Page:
. How many do you add on to get that number?
Students record their answers on the number line.
Possible questions include:
. Can you work it out with fewer steps?
. Can you visualise the number line in your head and do it?
. Can you write the numbers on paper to help you keep track?

As an additional activity, in pairs, students draw an empty number line. Student A chooses two three-digit numbers and places them on the number line. Student B uses the number line to work out and record the difference between the two numbers. Students explain the mental strategies they used to find the answer. They reflect on their method, considering whether it can be improved.
Students complete activity ‘Addition using a number line’ (Activity sheet 3). Ensure that students also use a number line to solve subtraction problems.


Lesson 3
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Base 10 Material
Begin lesson with a quick game of recall of related addition and subtraction facts. Ask one of the students to model 9-6=3 with base 10 material and have another student model the sum as a number sentence. Then choose another student to model 90-60=30 with base 10 material. Record this number sentence also. Repeat with another set of numbers. For example 8-2=6, 80-20=60. Discuss with students the pattern that they can see emerging. Work with students to extend these number facts to use hundreds and thousands.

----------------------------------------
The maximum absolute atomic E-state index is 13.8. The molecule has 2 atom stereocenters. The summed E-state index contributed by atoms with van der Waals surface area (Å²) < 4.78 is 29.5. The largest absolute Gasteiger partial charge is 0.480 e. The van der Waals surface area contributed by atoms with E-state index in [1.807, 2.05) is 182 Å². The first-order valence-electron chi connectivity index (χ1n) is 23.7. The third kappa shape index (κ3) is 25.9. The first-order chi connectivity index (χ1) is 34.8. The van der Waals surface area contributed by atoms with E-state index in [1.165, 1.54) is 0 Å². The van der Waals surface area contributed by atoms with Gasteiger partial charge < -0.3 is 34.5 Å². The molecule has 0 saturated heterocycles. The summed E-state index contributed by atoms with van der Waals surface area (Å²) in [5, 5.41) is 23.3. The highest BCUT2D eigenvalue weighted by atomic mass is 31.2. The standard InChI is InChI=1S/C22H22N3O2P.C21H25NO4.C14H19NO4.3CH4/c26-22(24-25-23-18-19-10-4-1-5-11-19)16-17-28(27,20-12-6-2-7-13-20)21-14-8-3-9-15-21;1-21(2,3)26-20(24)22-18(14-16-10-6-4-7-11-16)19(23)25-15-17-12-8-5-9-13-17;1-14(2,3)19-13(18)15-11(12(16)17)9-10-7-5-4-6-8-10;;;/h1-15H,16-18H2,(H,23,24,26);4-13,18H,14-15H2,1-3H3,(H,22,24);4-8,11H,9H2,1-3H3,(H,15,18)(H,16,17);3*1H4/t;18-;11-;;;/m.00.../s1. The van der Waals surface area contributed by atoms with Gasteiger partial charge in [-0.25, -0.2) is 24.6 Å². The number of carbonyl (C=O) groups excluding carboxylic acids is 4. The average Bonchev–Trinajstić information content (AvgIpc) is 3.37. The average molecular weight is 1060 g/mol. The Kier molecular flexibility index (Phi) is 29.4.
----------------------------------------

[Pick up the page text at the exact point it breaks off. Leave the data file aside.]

As an additional activity, students use 2, 3 or 4 dice to generate a 2, 3 or 4 number and then represent this number using Base 10 material. Students then generate a second, smaller number by rolling one less die. Students represent this number using Base 10 material, then add the two numbers and show the result using Base 10 material. Students repeat this process, subtracting the second number from the first. Students record their solutions.

Students independently work on ‘Patterns in addition and Subtraction‘(activity sheet 4). Students can also work on Addition with Trading (activity sheet 5).



Lesson 4
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Addition With Trading
Revise with students addition with trading. If have access to an IWB teachers can use Rainforest Maths on the school server to demonstrate to students how to trade. When on Rainforest Maths Select Year 3 or 4 (depending on your year), addition+, 2 or 3 digit with regrouping. Work through algorithms with students.